That's how long panhandlers have to register with the city of Fairlawn, and until new regulation legislation goes into effect. It was passed by City Council at Monday's meeting.
Mayor William Roth said copies of the legislation will be posted in four locations throughout the city, as well as the Internet. Police officers will also pass out copies to any panhandlers they find on the streets.
: one piece requires panhandlers to register with the city and the other regulates where they can panhandle.
"We considered this legislation very carefully," Roth said. "We took the time to do this right. It's for the safety of our residents, the people who come to the city and the panhandlers themselves."
Roth added that having panhandlers in the street accepting donations is dangerous to everyone on the the road.
"We're regulating them, not eliminating them," Roth said. "The whole purpose of this legislation is to get compliance and for safety."
Council President Russ Sharnsky agreed.
"We needed to enact something," Sharnsky said. "I've always been of the belief that if you want to give, give to a charity, not the people on the streets. You don't know who you're giving your money to."
Council member Kathleen Baum believes requiring panhandlers to register will deter them from coming to the city at all.
"I told my ward members that I'm sure they'll feel more comfortable sitting at lights now that (panhandlers) will be back from the street," Baum said. "I think this is good for the city and will deter people from panhandling. It gives the city a better appearance."
Now panhandlers must head to the police department before hitting the streets. They will be required to fill out an application where they will provide name, address, date of birth, whether they have a car, social security number, an emergency contact and state whether they've been convicted of any crimes.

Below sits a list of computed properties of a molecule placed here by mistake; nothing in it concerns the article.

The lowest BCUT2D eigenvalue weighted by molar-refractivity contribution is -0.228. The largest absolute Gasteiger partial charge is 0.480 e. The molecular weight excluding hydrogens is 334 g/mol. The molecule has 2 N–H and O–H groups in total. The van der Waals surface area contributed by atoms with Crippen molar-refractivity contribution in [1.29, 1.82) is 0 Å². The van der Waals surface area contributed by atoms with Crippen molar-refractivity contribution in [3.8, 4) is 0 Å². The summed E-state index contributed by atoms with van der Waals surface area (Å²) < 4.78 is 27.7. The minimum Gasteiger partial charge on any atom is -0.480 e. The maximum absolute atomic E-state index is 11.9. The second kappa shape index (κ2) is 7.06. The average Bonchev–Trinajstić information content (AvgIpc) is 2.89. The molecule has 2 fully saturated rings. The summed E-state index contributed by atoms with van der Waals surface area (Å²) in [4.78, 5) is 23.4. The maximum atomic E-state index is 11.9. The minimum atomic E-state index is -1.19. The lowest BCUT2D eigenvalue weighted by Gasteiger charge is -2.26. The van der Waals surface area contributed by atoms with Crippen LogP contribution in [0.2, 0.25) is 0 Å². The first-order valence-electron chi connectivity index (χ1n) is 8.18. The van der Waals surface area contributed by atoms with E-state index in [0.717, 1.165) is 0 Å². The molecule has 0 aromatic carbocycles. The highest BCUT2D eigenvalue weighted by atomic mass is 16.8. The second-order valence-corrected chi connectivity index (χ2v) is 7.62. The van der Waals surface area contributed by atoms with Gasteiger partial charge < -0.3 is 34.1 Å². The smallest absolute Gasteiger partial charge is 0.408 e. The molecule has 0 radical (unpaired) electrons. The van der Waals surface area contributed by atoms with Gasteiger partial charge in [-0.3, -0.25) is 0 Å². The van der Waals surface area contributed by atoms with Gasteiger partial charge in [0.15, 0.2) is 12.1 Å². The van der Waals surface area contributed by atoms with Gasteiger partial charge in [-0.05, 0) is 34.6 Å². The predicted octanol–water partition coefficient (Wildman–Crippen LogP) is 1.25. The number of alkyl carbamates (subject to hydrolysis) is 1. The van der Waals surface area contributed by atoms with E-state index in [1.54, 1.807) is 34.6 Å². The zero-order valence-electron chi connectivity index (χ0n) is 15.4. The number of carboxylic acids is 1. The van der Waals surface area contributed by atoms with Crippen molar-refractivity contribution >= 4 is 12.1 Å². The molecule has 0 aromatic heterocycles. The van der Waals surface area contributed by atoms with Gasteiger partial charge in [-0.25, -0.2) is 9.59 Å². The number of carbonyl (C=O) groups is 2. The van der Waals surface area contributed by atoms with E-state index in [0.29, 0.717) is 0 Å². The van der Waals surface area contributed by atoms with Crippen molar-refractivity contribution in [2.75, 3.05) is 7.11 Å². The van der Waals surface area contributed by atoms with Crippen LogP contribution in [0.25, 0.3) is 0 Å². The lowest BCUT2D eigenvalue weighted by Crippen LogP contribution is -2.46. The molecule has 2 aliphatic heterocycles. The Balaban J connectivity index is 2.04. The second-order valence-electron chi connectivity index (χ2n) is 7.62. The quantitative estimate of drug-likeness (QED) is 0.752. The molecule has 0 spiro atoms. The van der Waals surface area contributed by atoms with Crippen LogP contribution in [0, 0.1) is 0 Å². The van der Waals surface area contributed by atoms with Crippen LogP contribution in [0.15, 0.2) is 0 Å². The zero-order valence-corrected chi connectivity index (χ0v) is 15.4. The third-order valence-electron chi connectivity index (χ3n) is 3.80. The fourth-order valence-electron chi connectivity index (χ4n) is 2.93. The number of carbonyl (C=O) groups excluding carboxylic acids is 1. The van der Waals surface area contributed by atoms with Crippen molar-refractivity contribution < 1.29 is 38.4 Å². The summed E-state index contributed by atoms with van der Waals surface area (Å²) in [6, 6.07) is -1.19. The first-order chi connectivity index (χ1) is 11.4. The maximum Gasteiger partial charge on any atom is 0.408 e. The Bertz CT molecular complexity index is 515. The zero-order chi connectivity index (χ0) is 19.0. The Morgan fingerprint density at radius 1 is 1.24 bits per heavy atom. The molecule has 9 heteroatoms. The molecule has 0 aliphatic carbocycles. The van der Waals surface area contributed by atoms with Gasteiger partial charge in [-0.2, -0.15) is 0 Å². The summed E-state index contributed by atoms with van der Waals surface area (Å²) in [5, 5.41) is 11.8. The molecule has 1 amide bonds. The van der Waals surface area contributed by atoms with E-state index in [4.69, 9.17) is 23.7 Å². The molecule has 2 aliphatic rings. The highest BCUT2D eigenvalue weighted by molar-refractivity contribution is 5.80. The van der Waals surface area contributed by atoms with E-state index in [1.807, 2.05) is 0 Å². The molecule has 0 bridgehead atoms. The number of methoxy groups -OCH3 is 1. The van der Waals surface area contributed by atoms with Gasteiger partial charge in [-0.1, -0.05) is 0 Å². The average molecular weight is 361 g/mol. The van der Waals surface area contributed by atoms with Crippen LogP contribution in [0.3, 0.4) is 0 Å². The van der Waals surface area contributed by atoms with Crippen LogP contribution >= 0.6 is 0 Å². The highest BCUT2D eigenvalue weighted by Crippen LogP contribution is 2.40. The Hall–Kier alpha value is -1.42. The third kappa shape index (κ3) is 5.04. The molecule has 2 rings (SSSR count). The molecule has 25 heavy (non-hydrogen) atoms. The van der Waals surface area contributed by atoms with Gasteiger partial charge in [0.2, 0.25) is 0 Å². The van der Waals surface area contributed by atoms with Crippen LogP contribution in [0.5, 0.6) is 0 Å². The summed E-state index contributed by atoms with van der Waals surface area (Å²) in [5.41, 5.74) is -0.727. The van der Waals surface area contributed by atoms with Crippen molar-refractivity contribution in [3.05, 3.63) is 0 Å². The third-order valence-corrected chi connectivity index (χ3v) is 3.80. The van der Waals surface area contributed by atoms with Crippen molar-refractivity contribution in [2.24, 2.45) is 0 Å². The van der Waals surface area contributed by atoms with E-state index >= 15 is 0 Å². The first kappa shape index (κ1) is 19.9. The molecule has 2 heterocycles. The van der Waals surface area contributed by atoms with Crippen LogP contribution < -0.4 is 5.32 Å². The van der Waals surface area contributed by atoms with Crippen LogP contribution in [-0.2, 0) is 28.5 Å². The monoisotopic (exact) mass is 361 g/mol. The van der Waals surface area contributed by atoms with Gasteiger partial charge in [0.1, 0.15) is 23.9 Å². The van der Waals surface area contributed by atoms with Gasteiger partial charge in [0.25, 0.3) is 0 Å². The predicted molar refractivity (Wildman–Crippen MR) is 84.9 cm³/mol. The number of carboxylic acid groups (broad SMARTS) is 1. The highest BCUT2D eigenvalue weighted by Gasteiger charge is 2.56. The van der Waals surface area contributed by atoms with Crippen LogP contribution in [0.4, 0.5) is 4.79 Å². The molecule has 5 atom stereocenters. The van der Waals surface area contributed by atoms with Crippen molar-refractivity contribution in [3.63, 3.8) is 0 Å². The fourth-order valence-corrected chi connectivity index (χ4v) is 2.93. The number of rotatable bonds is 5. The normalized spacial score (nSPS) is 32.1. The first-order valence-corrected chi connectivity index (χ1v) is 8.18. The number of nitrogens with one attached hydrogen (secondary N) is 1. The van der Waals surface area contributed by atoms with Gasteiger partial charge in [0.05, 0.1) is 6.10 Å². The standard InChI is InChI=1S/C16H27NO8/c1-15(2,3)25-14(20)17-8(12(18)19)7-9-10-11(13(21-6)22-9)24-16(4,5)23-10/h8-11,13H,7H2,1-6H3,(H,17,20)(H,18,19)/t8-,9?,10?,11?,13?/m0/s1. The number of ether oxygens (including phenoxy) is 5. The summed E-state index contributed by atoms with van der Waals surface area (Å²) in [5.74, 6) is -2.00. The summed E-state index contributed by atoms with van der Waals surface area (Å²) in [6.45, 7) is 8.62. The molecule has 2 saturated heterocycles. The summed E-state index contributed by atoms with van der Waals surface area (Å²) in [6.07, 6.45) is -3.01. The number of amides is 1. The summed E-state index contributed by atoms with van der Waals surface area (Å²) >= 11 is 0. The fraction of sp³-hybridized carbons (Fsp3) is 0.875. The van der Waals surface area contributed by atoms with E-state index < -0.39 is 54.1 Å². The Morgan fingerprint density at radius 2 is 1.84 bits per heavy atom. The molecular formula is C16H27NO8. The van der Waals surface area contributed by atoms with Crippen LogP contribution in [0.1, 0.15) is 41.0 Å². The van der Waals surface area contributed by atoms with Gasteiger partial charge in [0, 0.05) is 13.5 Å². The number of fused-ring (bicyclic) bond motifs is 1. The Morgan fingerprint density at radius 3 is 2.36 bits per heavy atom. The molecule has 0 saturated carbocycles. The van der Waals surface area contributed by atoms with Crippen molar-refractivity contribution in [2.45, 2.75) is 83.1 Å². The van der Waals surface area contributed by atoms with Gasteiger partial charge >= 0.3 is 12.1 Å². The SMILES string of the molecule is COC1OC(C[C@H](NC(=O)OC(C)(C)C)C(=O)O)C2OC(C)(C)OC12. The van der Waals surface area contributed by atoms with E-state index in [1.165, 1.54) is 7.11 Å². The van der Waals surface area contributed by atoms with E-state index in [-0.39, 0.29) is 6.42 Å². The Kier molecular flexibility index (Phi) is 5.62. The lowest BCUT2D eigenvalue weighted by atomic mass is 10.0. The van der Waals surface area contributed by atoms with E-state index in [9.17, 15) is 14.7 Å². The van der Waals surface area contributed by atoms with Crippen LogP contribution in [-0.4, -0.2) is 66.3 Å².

The police department will then perform a background check, and if they find the applicant is a convicted felon, that person will not be allowed to panhandle in the city.
If the application is approved, the panhandler will be issued a license which must be worn on their outermost piece of clothing. If the panhandler is caught without the license, they will first be warned, then cited. If they are caught again, their license will be revoked.
If a panhandler's application is rejected, they have the option of appealing the rejection in Mayor's Court. The decision of the mayor will be final.
Ten days from now (April 16), panhandlers will not be allowed to beg within 25 feet of:
- any intersecting streets or crosswalks
- any driveway entrance or exit from shopping plazas, shopping districts, an commercial or business establishments, churches, schools or libraries
- any bus stop
- any ATM or bank
- any sidewalk cafe or outdoor restaurant
- any entry or exit to an car service station
Aggressive panhandling is also prohibited. The city's legislation defines that as:
- touching the person being panhandled without their consent
- blocking the path of a person being panhandled, or blocking the continuous flow of traffic on the public right-of-way
- following behind, ahead or alongside a person who walks away from being panhandled
- making a statement or gesture which would cause a person to believe that the panhandler will cause physical harm to the person or the property of the person being panhandled
- panhandling in a group of two or more people
Anyone who violates these terms will be found guilty of a minor misdemeanor and will be subject to a penalty.